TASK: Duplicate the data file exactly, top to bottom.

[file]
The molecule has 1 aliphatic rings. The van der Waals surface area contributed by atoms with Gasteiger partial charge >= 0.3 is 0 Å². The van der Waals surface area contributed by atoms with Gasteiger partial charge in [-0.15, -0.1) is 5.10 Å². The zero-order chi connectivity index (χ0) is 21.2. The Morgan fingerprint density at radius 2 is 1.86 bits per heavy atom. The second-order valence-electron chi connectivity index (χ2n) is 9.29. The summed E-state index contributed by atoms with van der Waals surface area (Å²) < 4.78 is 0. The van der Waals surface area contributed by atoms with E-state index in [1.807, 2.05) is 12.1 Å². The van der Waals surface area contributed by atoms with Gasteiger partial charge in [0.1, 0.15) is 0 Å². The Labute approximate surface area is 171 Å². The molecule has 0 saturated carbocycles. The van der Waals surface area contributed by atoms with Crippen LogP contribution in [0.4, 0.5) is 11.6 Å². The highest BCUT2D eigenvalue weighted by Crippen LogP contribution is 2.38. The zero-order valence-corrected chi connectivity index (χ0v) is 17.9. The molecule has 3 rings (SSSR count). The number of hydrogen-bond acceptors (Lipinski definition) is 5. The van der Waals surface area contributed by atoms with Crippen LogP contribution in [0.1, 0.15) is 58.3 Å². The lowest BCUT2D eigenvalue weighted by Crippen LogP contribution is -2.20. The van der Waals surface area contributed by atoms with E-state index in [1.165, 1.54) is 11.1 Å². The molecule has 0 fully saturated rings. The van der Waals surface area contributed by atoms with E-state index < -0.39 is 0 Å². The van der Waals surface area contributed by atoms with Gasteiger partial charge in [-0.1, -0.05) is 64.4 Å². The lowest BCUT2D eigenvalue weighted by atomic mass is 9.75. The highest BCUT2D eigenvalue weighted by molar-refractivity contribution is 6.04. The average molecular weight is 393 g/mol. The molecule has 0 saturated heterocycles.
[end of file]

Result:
The molecule has 1 aliphatic rings. The van der Waals surface area contributed by atoms with Gasteiger partial charge >= 0.3 is 0 Å². The van der Waals surface area contributed by atoms with Gasteiger partial charge in [-0.15, -0.1) is 5.10 Å². The zero-order chi connectivity index (χ0) is 21.2. The Morgan fingerprint density at radius 2 is 1.86 bits per heavy atom. The second-order valence-electron chi connectivity index (χ2n) is 9.29. The summed E-state index contributed by atoms with van der Waals surface area (Å²) < 4.78 is 0. The van der Waals surface area contributed by atoms with E-state index in [1.807, 2.05) is 12.1 Å². The van der Waals surface area contributed by atoms with Gasteiger partial charge in [0.1, 0.15) is 0 Å². The Labute approximate surface area is 171 Å². The molecule has 0 saturated carbocycles. The van der Waals surface area contributed by atoms with Crippen LogP contribution in [0.4, 0.5) is 11.6 Å². The highest BCUT2D eigenvalue weighted by Crippen LogP contribution is 2.38. The zero-order valence-corrected chi connectivity index (χ0v) is 17.9. The molecule has 3 rings (SSSR count). The number of hydrogen-bond acceptors (Lipinski definition) is 5. The van der Waals surface area contributed by atoms with Crippen LogP contribution in [0.1, 0.15) is 58.3 Å². The lowest BCUT2D eigenvalue weighted by Crippen LogP contribution is -2.20. The van der Waals surface area contributed by atoms with E-state index in [1.165, 1.54) is 11.1 Å². The molecule has 0 fully saturated rings. The van der Waals surface area contributed by atoms with E-state index < -0.39 is 0 Å². The van der Waals surface area contributed by atoms with Gasteiger partial charge in [-0.1, -0.05) is 64.4 Å². The lowest BCUT2D eigenvalue weighted by atomic mass is 9.75. The highest BCUT2D eigenvalue weighted by molar-refractivity contribution is 6.04. The average molecular weight is 393 g/mol. The molecule has 0 saturated heterocycles.